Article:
We often say that certain children are especially talented at something, be that music, sports, math, chess or anything else. But what does the word "talent" actually mean? What makes someone talented in such an abstract field as logic or mathematics, and what can you do as a parent to help the seed of talent grow and bloom?
In everyday speech, we use the word "talent" to describe when someone performs well in an area; for example, if they're good at soccer or successful at the chess club. Psychologists, however, say that talent is much more complicated than that. Famous Hungarian-American psychologist Mihaly Csikszentmihalyi, who coined the concept of "flow", believes that the personal traits we're born with (the things we're good at) only make up a part of what a given culture and a historical era considers talent, and who they call talented.
Csikszentmihalyi also states that talent is a developmental concept rather than an absolute value that you either have or don't. Talent is a possibility, which also needs to flourish – and that takes time, effort, and a social environment that appreciates and encourages your work.
In order for childhood talent to develop, the child must put in effort, and the family must show support. It's important to provide the child with appropriate motivation, to give them something they like working toward. External motivations, such as rewards, are only effective as long as the child keeps continuously receiving them. If the flow of rewards stops, so will the interest and the industriousness wane. Internal motivation, when a child puts effort into something because they enjoy the activity itself, is much stronger. Therefore, it's important for parents to send their child to clubs or extracurricular activities that the latter enjoy, where the teachers, the subject and the teaching methodology make the activity enjoyable. This way, the child will have fun with the work they put in. It's also important for such activities to be structured so they give participants a sense of success for their labors. These small victories will constantly increase their self-confidence, and provide motivation for further efforts.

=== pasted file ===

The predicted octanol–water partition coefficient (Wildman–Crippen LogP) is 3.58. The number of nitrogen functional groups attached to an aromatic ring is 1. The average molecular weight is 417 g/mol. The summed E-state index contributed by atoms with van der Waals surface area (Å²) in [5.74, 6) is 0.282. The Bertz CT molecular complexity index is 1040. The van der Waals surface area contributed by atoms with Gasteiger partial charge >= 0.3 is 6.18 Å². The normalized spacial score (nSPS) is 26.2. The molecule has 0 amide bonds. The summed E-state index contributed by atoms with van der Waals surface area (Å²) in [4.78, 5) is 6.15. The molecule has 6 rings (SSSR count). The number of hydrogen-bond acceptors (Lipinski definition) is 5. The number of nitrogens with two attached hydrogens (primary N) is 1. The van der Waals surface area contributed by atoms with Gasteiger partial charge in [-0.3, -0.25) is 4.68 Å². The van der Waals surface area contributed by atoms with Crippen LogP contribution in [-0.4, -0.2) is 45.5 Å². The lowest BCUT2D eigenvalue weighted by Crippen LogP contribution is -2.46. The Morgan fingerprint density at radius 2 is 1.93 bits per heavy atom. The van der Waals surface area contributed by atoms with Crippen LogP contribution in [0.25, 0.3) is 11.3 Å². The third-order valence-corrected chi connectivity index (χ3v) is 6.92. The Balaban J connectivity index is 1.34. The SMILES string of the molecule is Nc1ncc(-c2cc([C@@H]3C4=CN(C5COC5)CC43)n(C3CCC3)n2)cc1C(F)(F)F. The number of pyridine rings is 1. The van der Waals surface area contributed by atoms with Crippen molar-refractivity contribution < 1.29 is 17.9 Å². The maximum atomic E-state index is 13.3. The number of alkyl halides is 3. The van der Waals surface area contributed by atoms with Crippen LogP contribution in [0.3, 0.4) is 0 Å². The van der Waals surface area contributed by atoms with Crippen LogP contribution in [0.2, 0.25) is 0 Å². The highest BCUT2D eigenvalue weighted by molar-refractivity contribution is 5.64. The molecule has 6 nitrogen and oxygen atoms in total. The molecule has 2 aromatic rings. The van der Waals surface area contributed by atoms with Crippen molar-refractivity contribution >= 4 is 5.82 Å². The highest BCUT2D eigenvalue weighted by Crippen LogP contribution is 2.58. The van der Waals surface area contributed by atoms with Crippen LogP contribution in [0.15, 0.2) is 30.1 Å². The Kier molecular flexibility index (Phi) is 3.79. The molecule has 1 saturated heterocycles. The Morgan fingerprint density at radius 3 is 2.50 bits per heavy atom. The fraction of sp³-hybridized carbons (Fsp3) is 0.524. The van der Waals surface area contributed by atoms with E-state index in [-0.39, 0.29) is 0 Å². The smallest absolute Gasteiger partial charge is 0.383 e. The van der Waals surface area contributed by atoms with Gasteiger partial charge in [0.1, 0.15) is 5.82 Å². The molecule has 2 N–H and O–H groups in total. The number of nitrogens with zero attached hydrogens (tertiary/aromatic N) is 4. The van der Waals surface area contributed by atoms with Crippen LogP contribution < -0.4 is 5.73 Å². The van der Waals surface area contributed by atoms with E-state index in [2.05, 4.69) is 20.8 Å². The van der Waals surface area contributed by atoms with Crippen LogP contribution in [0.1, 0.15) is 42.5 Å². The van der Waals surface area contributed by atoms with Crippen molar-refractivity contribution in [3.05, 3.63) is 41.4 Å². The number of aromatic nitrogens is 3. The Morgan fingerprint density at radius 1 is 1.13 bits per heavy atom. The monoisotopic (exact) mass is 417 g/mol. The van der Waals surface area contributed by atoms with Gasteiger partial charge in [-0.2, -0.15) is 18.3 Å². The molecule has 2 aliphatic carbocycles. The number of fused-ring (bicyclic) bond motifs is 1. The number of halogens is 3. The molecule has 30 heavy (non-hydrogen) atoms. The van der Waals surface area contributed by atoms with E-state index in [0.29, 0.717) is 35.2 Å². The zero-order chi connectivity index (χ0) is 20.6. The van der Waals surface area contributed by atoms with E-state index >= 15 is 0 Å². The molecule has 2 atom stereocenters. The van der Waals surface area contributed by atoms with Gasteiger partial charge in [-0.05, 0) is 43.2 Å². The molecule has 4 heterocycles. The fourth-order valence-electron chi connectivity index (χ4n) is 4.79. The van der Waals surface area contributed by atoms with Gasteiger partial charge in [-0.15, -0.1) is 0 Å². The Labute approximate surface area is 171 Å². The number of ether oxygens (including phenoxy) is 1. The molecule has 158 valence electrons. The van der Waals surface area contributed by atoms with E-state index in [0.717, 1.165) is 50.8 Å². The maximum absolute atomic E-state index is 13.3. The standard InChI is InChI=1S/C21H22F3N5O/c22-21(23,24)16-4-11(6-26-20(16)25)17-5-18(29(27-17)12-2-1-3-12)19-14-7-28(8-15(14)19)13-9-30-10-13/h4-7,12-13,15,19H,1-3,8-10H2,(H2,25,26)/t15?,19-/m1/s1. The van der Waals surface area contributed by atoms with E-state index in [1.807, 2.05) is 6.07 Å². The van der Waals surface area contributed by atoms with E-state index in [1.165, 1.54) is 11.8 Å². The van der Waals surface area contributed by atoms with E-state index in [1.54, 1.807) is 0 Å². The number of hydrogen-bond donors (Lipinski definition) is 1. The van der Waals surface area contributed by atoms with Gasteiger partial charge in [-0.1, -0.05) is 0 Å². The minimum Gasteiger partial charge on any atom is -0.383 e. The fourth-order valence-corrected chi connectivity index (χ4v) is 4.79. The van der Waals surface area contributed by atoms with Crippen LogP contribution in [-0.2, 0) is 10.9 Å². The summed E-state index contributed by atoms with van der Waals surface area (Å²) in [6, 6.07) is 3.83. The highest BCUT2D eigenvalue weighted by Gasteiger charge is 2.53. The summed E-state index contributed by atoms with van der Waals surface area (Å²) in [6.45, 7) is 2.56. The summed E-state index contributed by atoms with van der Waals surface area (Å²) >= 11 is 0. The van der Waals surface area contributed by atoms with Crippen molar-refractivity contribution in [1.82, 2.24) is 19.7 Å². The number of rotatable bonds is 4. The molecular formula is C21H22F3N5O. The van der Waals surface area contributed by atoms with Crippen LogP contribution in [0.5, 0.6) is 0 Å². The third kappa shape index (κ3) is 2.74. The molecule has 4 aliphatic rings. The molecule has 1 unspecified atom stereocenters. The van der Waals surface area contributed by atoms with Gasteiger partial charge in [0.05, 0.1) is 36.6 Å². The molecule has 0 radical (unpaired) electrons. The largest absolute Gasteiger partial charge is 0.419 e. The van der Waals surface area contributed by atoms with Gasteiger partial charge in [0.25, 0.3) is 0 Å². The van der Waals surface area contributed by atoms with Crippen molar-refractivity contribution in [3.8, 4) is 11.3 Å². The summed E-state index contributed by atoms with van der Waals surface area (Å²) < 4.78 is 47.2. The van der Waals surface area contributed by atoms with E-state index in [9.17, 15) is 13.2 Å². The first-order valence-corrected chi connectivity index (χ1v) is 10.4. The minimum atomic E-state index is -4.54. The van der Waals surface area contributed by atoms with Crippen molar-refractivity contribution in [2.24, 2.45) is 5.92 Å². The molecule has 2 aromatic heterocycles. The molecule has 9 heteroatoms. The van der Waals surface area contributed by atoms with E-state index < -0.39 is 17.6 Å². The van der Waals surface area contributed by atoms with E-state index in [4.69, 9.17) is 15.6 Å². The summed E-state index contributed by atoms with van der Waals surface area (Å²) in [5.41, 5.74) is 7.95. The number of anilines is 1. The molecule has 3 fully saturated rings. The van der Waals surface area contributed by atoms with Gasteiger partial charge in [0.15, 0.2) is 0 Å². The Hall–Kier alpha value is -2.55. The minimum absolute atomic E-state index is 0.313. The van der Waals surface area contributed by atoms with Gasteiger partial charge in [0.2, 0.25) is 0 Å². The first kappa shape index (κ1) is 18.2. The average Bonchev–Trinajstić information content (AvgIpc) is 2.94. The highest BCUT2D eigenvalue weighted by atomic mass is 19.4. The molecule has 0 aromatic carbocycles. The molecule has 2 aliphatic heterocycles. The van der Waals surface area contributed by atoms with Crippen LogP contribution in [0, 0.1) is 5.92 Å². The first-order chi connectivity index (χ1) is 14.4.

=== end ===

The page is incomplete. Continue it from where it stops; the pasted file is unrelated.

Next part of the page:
But all this raises an important question: if talent takes time to develop, how can you tell what your child is good at in advance, before investing a lot of time and energy? Here's an answer for you: certain personality traits and various phenomena, already observable at an early age, indicate if a child has the potential for great development in a certain area. Psychologists have identified several types of talent, whose indicative traits can already by noticed at kindergarten age:
Logical and mathematical talent is especially useful in IT and the digital world at large. Here are the early indications of this type of affinity:
If several of these traits describe your child, there's a good chance they have a talent for mathematics and logic, and it might be worth supporting them in a hobby that uses and develops this affinity.
Here at Logiscool we think it's important for every child to find the areas they good at. That's why our courses, camps and workshops offer multiple ways to discover and develop children's logical-mathematical talent as well as other affinities. Our small groups are led by trainers who ensure that learning and task solving remains a fun-filled, entertaining process, since that's what gives children the motivation for continuous development. Our project-based curriculum and experience-based teaching methodology give the children a sense of accomplishment, which strengthens their self-confidence and helps their personality development.